Saturday, December 1, 2007

Appropriate Apprehension

There is no more sickening feeling then looking down the blade of a laryngoscope and not seeing the airway, repositioning, attempting secondary maneuvers, and still nothing. Except perhaps the sight of the just delivered head of a baby suck back against the perineum in a severe shoulder dystocia. Or maybe a newborn baby, flat and blue and not responding to artificial ventilation. It makes the pit of your stomach drop. The feeling is sickening. These are cases that cause prudent people apprehension to even consider. In the seconds before repositioning the laryngoscope works and the airway slides into view, before the baby's shoulder disimpacts and delivers, or as another baby gasps it's way to a 5 minute APGAR of 9; these are the moments where the specter of that sickening feeling sits on your shoulder and waits to slide it's hand onto the back of your neck.

Medicine here in the north is a proposition that calls for interdependence between doctors, nurses, ambulance crews, flight paramedics, and interpreters. To practice you need to be able to trust that the other people in the team know what they're doing and will make good decisions. Although confidence can be a marker of an experienced person, in some situations it can also be a red flag. As a Family Medicine resident, one of my teachers told me that every grey hair he had was from a delivery (he was an experienced doctor with over 30 years of obstetrical experience, and a head full of steel grey hair, and always walked into a delivery with a deep breath preparing for trouble). If the specter of apprehension doesn't visit you as you walk into the case room to do a delivery, you simply haven't done enough deliveries to know better.

I once took a phone call from a very nervous nurse in a remote community who was taking care of a child who had stopped breathing. I talked her through bag masking the child, putting in an oral airway and an orogastric tube, and ensuring she had a good seal with the face mask. She was well trained and did fine, but even as the situation moved from chaos to control she worried: 'This might end badly'. Indeed. Appropriate apprehension. I arranged for a medevac, and felt that the pediatrician should go along to intubate the child. The flight medic disagreed: 'I can intubate kids, no problem', he told me, 'I've done it lots of times. You don't need to send a pediatrician' The temptation was to take his confidence at face value, to feel relieved that an experienced manipulator of the pediatric airway was on the case, and flying to the rescue, but instead the pit of my stomach dropped. I know people who intubate kids (Dr. H. among them), and it seems that the more children's airways a person looks in, the more cautious they become. Things can go wrong, and there is a marked difference between being able to handle the situation as long as it goes well, and being able to handle the situation.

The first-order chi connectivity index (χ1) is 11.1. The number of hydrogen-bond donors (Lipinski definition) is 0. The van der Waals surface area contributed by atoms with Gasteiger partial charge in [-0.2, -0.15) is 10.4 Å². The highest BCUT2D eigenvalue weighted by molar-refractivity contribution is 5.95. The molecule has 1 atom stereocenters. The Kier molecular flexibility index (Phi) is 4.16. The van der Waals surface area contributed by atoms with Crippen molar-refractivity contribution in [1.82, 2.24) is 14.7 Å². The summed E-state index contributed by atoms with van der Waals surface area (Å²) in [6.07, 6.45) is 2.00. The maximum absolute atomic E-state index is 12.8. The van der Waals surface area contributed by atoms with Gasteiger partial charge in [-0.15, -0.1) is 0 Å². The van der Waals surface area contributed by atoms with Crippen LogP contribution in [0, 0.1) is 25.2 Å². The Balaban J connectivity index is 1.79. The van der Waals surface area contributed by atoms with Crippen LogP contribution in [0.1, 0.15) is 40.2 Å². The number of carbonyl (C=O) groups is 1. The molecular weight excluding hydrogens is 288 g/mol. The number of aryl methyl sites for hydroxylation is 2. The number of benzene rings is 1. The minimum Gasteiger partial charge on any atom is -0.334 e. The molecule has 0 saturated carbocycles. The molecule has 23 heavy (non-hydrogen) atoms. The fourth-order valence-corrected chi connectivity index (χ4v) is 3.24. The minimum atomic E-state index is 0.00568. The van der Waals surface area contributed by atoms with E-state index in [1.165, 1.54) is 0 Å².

Perhaps one of the most dangerous things that can happen to a young doctor (or nurse, medic, etc.) is to have everything go right early in their career. It blurs the line between the confident and the cavalier. Complications breed apprehension, but also strategies for coping with future complications. In an isolated place, where things can go wrong quickly, and help is limited, confidence can be misplaced and sometimes apprehension is simply a marker of good experience.


MedStudentGod (MSG) said...

Very true. Nothing like having everything turn up roses for too long to breed unwelcome cockiness in a newer doctor. A complication, as I've seen many times, puts you right back where you're really at.

Dr. J. said...

Luckily every time I get that I'm on fire now! feeling something humbling seems to walk through the door and tear me right back down to earth....
Dr. J.

WRMedic said...

Too true Aaron, sometimes you gotta know what you don't know. A few FUBAR calls is just what the doctor ordered.